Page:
Procurement managers have the authority to decide on company purchases, so it’s important that they have good financial acumen. With a solid financial knowledge base, procurement managers understand the financial implications of their procurement decisions and will ensure that these decisions optimize company resources and meet business requirements. Cost efficiency and reduction have long been the main concerns of procurement managers everywhere, and with good financial skills, they will be well-equipped to manoeuvre the twists and turns of procurement management. Here, we take a look at basic finance best practices that every procurement manager should know.
Focus on total cost of ownership (TCO), not price
As a procurement manager, one of your main concerns would be how to achieve cost reductions across the procurement cycle. In fact, according to Deloitte’s 2016 Global Chief Procurement Officer (CPO) Study, 74% of CPOs are citing cost reduction as a strong business priority for the upcoming 12 months. One of the best ways to be cost-effective is to emphasise the importance of total cost of ownership. For example, instead of selecting a supplier solely based on price, established organisations are increasingly considering many other factors that affect the total cost of ownership such as training, maintenance, warehousing and transportation costs, as well as environmental practices and product quality. In fact, it was found that acquisition costs only account for 25-40% of the total cost for most products and services. Identifying the total cost of ownership requires the buyer and supplier to look at the entire procurement process and decide how to drive cost reductions together. Having a ‘total cost of ownership’ point of view should be the goal of every business, and it’s up to the procurement manager to influence management to embrace and internalise this mindset across the organisation.
Review existing contracts for price competitiveness
Long-standing contracts may have served your company well over the years and brought good business to the supplier, but there may be significant cost reductions to be gained from reviewing these contracts. Ideally, a procurement contract should be evaluated every five years to ensure that the terms and conditions are still viable and profitable for both the supplier and the buyer. It’s possible to derive cost savings from long-term contracts as the many factors that made the contract worthwhile at the time may be very different now. Market conditions and economic situations are always fluctuating so it’s important to review the pricing of the products and services to reflect current circumstances. Also, consumption patterns can vary widely in the space of five years so it helps to determine whether the level of demand for the product or service has changed. The stability of a country’s currency also plays a big part in procurement contracts, and the onus lies with the procurement manager to review the feasibility of the pricing based on the strength of the currency at present. All these considerations will broaden the path for renegotiations to secure more value-add and cost savings for both parties.
Challenge supply chain costs
As a procurement manager, your role is to watch every aspect of the procurement cycle closely to mitigate financial risks and minimise wastage. One way to do so is to ensure that you are privy to every step in the supply chain. Upon procuring the products or services from a supplier, it’s important to map out the supply chain to determine the costs incurred at every stage. Issues such as high packaging and delivery costs can be managed by negotiating for a fair price with the supplier. To sweeten the deal, consider offering carrots such as buying in bulk and providing early or on-time payments for every shipment. You could discuss with your suppliers on receiving discounts or rebates when you increase order amounts, or even when you alter purchasing patterns in their favour, e.g. ordering products for the following month two weeks in advance helps suppliers to better plan their delivery schedule, leading to higher cost savings. They can then transfer some of the savings to you, creating a win-win situation. Also remember to select effective and efficient modes of transport to ensure that the purchases arrive on time and in good condition. Having an efficient mode of transport also helps in the event of emergency procurements. Proper procurement planning and a sound understanding of the supply chain cycle help to bolster cost reductions and ensure a problem-free procurement cycle.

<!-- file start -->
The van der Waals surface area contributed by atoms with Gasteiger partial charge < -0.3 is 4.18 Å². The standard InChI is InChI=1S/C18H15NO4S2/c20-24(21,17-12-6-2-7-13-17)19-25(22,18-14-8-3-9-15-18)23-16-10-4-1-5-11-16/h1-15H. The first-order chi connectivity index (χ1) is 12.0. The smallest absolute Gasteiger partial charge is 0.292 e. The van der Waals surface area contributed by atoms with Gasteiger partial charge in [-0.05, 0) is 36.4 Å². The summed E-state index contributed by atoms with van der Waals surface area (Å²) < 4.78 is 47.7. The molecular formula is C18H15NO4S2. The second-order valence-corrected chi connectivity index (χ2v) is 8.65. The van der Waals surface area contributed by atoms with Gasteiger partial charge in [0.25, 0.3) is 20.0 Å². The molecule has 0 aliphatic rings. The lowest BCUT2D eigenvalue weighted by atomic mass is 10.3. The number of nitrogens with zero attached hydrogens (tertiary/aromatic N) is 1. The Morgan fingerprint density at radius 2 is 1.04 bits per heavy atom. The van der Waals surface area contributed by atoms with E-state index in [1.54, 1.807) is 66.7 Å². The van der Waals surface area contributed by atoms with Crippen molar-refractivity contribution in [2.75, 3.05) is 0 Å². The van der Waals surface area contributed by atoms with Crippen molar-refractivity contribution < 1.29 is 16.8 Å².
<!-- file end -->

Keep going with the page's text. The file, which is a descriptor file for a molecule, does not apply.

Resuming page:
Remove suppliers who are a liability
A big part of procurement costs stems from payments to suppliers, so this is an area where you can glean some cost savings. Good procurement management entails knowing where your money goes, which means knowing who your suppliers are and how they are performing. If you have suppliers who always make late deliveries and neglect to inform you beforehand, you may want to consider axing them from your list of suppliers. Late deliveries make for unhappy customers, consequently affecting your company finances negatively. By reducing the number of suppliers on your list and only retaining the services of those that are reliable, you not only ensure that the procurement cycle runs smoothly, but load up on savings as well. It would also help to review the terms and conditions of the contract between you and your suppliers. In some cases, competitive tendering can also be used to secure new and competitive suppliers, while single sourcing is useful to achieve economies of scale. It helps to review the existing sourcing policy and make the necessary changes upon carrying out a cost benefit analysis.
It goes without say that procurement managers play a vital role for a business. For relevant articles, head on over to ThunderQuote
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